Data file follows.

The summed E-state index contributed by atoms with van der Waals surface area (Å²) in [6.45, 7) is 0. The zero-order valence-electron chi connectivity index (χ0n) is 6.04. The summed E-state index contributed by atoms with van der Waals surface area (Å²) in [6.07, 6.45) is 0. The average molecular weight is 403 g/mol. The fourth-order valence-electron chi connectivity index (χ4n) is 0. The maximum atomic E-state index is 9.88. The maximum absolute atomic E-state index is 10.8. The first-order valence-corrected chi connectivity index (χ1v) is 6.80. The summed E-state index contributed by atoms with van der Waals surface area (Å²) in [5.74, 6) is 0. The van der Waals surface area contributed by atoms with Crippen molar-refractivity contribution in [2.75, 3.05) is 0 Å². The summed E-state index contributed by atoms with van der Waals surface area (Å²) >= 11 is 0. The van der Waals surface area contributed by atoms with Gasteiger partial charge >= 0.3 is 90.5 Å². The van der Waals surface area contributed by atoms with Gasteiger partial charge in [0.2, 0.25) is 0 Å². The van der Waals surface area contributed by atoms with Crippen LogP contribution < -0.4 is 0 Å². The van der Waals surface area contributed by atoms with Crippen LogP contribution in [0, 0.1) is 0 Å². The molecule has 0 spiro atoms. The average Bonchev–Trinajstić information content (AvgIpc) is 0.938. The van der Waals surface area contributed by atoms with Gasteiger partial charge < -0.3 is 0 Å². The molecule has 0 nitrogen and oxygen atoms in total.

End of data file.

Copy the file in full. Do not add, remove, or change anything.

The summed E-state index contributed by atoms with van der Waals surface area (Å²) in [6.45, 7) is 0. The zero-order valence-electron chi connectivity index (χ0n) is 6.04. The summed E-state index contributed by atoms with van der Waals surface area (Å²) in [6.07, 6.45) is 0. The average molecular weight is 403 g/mol. The fourth-order valence-electron chi connectivity index (χ4n) is 0. The maximum atomic E-state index is 9.88. The maximum absolute atomic E-state index is 10.8. The first-order valence-corrected chi connectivity index (χ1v) is 6.80. The summed E-state index contributed by atoms with van der Waals surface area (Å²) in [5.74, 6) is 0. The van der Waals surface area contributed by atoms with Crippen molar-refractivity contribution in [2.75, 3.05) is 0 Å². The summed E-state index contributed by atoms with van der Waals surface area (Å²) >= 11 is 0. The van der Waals surface area contributed by atoms with Gasteiger partial charge >= 0.3 is 90.5 Å². The van der Waals surface area contributed by atoms with Gasteiger partial charge in [0.2, 0.25) is 0 Å². The van der Waals surface area contributed by atoms with Crippen LogP contribution < -0.4 is 0 Å². The van der Waals surface area contributed by atoms with Crippen LogP contribution in [0, 0.1) is 0 Å². The molecule has 0 spiro atoms. The average Bonchev–Trinajstić information content (AvgIpc) is 0.938. The van der Waals surface area contributed by atoms with Gasteiger partial charge < -0.3 is 0 Å². The molecule has 0 nitrogen and oxygen atoms in total.